Journal of Neurology

, Volume 260, Issue 1, pp 260–267 | Cite as

Management of right-to-left shunt in cryptogenic cerebrovascular disease: results from the observational Austrian paradoxical cerebral embolism trial (TACET) registry

  • Susanna HornerEmail author
  • Kurt Niederkorn
  • Thomas Gattringer
  • Martin Furtner
  • Raffi Topakian
  • Wilfried Lang
  • Robert Maier
  • Andreas Gamillscheg
  • Franz Fazekas
Original Communication


Paradoxical embolism due to a patent foramen ovale (PFO) is a possible cause of ischemic stroke, particularly in young cryptogenic stroke patients. In most cases, however, it is difficult to establish a firm etiological association and the debate about management is ongoing. The Austrian Paradoxical Cerebral Embolism Trial was designed as a prospective, national, multi-center, non-randomized registry to add further data on this topic before the completion of randomized controlled trials. Over 27 months 188 cryptogenic stroke/TIA patients ≤55 years were entered by 15 Austrian stroke units. Contrast transesophageal echocardiography demonstrated a cardiac right-to-left shunt (RLS) in 176 patients; a pulmonary RLS was assumed in 10, and 2 showed both. Ninety-seven (55 %) patients with cardiac RLS underwent interventional treatment, and this was more likely for patients with stroke as index event, a symptomatic infarction on MRI and a large size of PFO. Over 2 years, recurrences occurred at a rate of approximately 1.3 % for stroke and 4.3 % for TIA, and were especially frequent in patients with pulmonary RLS. When comparing outcomes in patients with cardiac RLS there was a trend for fewer recurrences with interventional management (closure: four TIA in four patients vs. medical: three strokes and seven TIA in nine patients; p = 0.066 for events, p = 0.085 for patients). The complication rate was 13.4, and 5.7 % had residual shunting. The possible causes for paradoxical embolism in young patients with cryptogenic stroke appear more variable than usually considered, and other causes than PFO should not be neglected. Interventional treatment of a cardiac RLS may offer a small benefit, but has to be weighed against possible complications and the problem of establishing causality.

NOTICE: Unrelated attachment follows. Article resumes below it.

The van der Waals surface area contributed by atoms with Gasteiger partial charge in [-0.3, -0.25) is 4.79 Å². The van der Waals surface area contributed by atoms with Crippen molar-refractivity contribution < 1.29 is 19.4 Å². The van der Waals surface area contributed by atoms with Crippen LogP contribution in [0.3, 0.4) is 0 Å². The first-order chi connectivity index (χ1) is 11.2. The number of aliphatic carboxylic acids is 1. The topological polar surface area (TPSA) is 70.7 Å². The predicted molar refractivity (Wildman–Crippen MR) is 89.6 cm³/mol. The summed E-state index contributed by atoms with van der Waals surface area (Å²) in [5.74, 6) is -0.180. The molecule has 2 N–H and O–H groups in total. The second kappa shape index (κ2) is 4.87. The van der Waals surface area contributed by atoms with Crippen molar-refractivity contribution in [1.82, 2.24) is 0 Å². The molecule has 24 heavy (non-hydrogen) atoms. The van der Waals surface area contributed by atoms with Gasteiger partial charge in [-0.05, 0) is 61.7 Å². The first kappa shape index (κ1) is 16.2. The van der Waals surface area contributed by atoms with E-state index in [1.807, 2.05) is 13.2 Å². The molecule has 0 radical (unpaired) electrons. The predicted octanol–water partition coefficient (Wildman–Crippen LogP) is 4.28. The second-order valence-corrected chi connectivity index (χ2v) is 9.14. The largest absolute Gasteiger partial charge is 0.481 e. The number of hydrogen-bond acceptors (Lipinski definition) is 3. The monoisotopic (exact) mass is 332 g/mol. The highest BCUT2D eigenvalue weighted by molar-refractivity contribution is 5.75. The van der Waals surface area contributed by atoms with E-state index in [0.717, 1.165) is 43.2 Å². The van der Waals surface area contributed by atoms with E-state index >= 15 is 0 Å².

Paradoxical cerebral embolism Cryptogenic stroke Patent foramen ovale Right-to-left shunt Pulmonary arteriovenous malformation Transcatheter closure 



The study was financially supported by the Austrian Society of Stroke Research.

Conflicts of interest

The authors declare that they have no conflict of interest.

Ethical standard

This study has been approved by the appropriate ethics committee and have therefore been performed in accordance with the ethical standards laid down in the 1964 Declaration of Helsinki.


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Copyright information

© Springer-Verlag 2012

Authors and Affiliations

  • Susanna Horner
    • 1
    Email author
  • Kurt Niederkorn
    • 1
  • Thomas Gattringer
    • 1
  • Martin Furtner
    • 2
  • Raffi Topakian
    • 3
  • Wilfried Lang
    • 4
  • Robert Maier
    • 5
  • Andreas Gamillscheg
    • 6
  • Franz Fazekas
    • 1
  1. 1.Department of NeurologyMedical University of GrazGrazAustria
  2. 2.Department of NeurologyMedical University of InnsbruckInnsbruckAustria
  3. 3.Department of NeurologyAcademic Teaching Hospital Wagner-JaureggLinzAustria
  4. 4.Department of NeurologyHospital Barmherzige BruederViennaAustria
  5. 5.Division of Cardiology, Department of Internal MedicineMedical University of GrazGrazAustria
  6. 6.Division of Paediatric Cardiology, Department of PaediatricsMedical University of GrazGrazAustria

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